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Lockheed Martin training Saudi Arabian pilots to fly fighter jets

This news story was published on March 12, 2013.
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Photo from!/exjun_

Photo from!/exjun_

ORLANDO, Fla., March 11 (UPI) — Pilot and maintenance training systems for F-15SA aircraft are to be provided to the Saudi air force by Lockheed Martin, the U.S. firm announced.

The contract — under a Foreign Military Sales arrangement — is worth $253 million and is part of Saudi Arabia’s modernization program for the aircraft.

Lockheed said its 360-degree full mission trainers will enable pilots to complete air-to-air combat, air-to-surface missions, air combat maneuvers and tactical intercepts training. The systems will feature a single dome over the dual-seat cockpit and desktop trainers for procedure training will also part of the package.

Virtual maintenance training systems will include systems will cover areas such as basic maintenance, landing gear and arresting hook, armament and flight controls.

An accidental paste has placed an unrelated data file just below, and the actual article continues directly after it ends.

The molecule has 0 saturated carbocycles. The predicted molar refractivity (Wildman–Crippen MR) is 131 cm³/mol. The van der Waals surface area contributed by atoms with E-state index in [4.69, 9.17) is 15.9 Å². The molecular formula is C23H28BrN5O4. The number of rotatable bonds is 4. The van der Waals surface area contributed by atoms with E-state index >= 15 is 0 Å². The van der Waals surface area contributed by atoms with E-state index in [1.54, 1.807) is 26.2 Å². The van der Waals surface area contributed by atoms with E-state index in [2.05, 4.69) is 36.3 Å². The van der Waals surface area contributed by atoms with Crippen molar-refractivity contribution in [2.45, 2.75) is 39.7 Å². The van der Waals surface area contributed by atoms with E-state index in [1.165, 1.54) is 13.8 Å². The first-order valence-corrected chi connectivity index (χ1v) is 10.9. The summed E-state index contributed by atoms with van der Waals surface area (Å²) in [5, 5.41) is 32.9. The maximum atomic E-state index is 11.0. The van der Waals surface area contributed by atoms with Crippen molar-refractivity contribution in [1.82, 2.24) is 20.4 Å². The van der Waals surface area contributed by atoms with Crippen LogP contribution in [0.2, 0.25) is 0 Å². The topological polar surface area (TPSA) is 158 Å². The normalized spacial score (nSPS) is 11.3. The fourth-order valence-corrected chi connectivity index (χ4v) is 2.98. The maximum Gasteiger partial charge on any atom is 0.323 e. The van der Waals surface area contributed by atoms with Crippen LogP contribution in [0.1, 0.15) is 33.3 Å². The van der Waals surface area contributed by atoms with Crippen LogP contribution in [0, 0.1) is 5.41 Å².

“The complement of F-15SA training systems starts with desktop trainers and progressively increases in capability to full mission weapons systems trainers,” said Jim Weitzel, vice president of training solutions for Lockheed Martin’s Mission Systems and Training business. “This creates a cost-effective program since the appropriate level of technology is applied to meet the training objectives.”

The trainers are to be delivered to Saudi Arabia by 2020.

Copyright 2013 United Press International, Inc. (UPI).

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3 Responses to Lockheed Martin training Saudi Arabian pilots to fly fighter jets

  1. Avatar

    another brick in the mall Reply Report comment

    March 12, 2013 at 8:51 am

    A better question to ask is to know why many Saudies hate America and why. Unlike other Americans I will stop and listen to what is said. I will try to understand why, so I can find ways to change it forever.

  2. Avatar

    Allen Reply Report comment

    March 12, 2013 at 8:05 am

    This is not a good idea, anything to make a buck…

    • Avatar

      Anonymous Reply Report comment

      March 12, 2013 at 8:51 am

      Why is this not a good idea? Should we not sell muskets to potential enemies to make room for guided missile storage?